The CPSC acknowledged that Baby Bumbo Seats are associated with safety problems and issued a typical warning in November concerning the product’s risks; however, safety advocates feel the Commission should do more. The Commission, explained Boston.com, relies on negotiated, cooperative collaboration with companies, which it said has not always been easy, action has been delayed since the 2007 recall. In the meantime, noted Boston.com, lawsuits against the manufacturer continue to mount and the manufacturer continues to make Baby Bumbo Seats.
As we’ve explained, the recalled Bumbo Seat is labeled and marketed to help infants sit in an upright position as soon as they are able to support their heads. Product warnings indicate the seat “may not prevent release of your baby in the event of vigorous movement.” Infants as young as 3 months can fall or escape from the seat by arching backward, leaning forward or sideways, or rocking. The defective seats have been linked to a number of injuries to babies who have fallen from the seats, said Boston.com
In November, we wrote that following more reports of serious injuries, the CPSC renewed its warning for Baby Bumbo Seats, announcing that, due to the serious risk of injury to babies, it and Bumbo International Trust of South Africa were urging parents and caregivers to never place Bumbo Baby Seats on tables, countertops, chairs, or other raised surfaces. At the time, CPSC and Bumbo International were aware of at least 45 incidents in which infants fell out of a Baby Bumbo Seat while it was being used on an elevated surface and which occurred after the October 25, 2007 recall.
The initial problem was, explained Boston.com, in how the seat was being used and suggested that it was fine to place the product on elevated surfaces. The recall corrected this issue with a warning that the seats should only be used at ground level and noted that the seat is not restrictive and not constructed with a safety belt. But, injuries to babies continue, even when the Baby Bumbo Seat is used as directed.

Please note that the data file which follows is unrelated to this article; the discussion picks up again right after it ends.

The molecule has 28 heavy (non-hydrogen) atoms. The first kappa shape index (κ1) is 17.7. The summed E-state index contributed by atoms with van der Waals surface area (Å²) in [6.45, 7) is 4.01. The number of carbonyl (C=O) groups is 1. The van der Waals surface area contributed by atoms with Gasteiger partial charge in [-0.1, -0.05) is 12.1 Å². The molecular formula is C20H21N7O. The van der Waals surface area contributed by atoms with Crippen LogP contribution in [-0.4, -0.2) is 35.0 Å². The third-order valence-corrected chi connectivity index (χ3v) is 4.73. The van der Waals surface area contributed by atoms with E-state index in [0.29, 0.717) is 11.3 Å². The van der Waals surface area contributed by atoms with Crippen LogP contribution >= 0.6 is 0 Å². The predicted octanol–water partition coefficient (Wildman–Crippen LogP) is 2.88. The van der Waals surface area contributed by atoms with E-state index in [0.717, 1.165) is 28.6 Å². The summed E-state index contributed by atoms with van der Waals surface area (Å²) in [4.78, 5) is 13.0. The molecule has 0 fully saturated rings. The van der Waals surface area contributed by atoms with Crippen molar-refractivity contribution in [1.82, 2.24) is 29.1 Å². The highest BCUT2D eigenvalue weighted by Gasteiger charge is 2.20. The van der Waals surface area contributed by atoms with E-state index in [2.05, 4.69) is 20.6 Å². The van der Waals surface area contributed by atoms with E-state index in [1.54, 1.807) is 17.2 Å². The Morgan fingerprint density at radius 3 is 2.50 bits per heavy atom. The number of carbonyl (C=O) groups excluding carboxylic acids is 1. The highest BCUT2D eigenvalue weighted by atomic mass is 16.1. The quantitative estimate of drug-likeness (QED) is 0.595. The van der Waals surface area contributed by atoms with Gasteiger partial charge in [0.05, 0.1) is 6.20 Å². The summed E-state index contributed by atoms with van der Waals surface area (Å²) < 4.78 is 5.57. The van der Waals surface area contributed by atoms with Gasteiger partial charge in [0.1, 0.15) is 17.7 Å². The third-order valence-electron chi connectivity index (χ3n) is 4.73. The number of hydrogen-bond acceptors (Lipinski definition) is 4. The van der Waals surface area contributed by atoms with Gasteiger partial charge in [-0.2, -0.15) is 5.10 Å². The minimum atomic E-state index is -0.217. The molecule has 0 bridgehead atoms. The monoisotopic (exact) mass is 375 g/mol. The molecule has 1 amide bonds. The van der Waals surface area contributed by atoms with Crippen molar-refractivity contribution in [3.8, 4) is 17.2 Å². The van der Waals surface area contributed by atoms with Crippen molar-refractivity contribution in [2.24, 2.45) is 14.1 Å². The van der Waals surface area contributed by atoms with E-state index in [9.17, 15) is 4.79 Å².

“Because serious injuries are occurring when this product is used as intended, and since these injuries involve an alarming number of skull fractures we have grave concerns about the safety of Bumbo International’s Baby Seat,” the consumer groups wrote to the CPSC, wrote Boston.com. “Unlike other products intended for the same age range, such as bouncers and stationary activity centers, there are no safety standards or testing requirements covering this type of product. In addition, manufacturers of similar products have made design changes to address the safety concerns associated with these types of products—a step Bumbo International has refused to take to date,” wrote the U.S. PIRG, Kids in Danger, the Consumer Federation of America, Consumers Union, and Public Citizen.
As we’ve written, the recall mandated new warnings be placed on the Baby Bumbo Seat to deter elevated use of the product; however, since the recall, the CPSC and Bumbo International learned that 17 infants, ages 3-10 months, suffered skull fractures. These incidents and injuries involved both recalled Bumbo Seats and Bumbo Seats sold after the recall with the additional on-product warnings. Also, CPSC and Bumbo International stated that they were aware of an additional 50 reports of infants falling or maneuvering out of Baby Bumbo Seats used on the floor, but at unknown elevations. This included two skull fractures and one concussion. At the time of the 2007 recall, CPSC was aware of 28 falls with three skull fractures. CPSC and Bumbo International were later aware of at least 46 falls from that took place before the 2007 recall and which resulted in 14 skull fractures, two concussions, and one broken limb.
Approximately 3.85 million Bumbo Seats have been sold in the United States since 2003.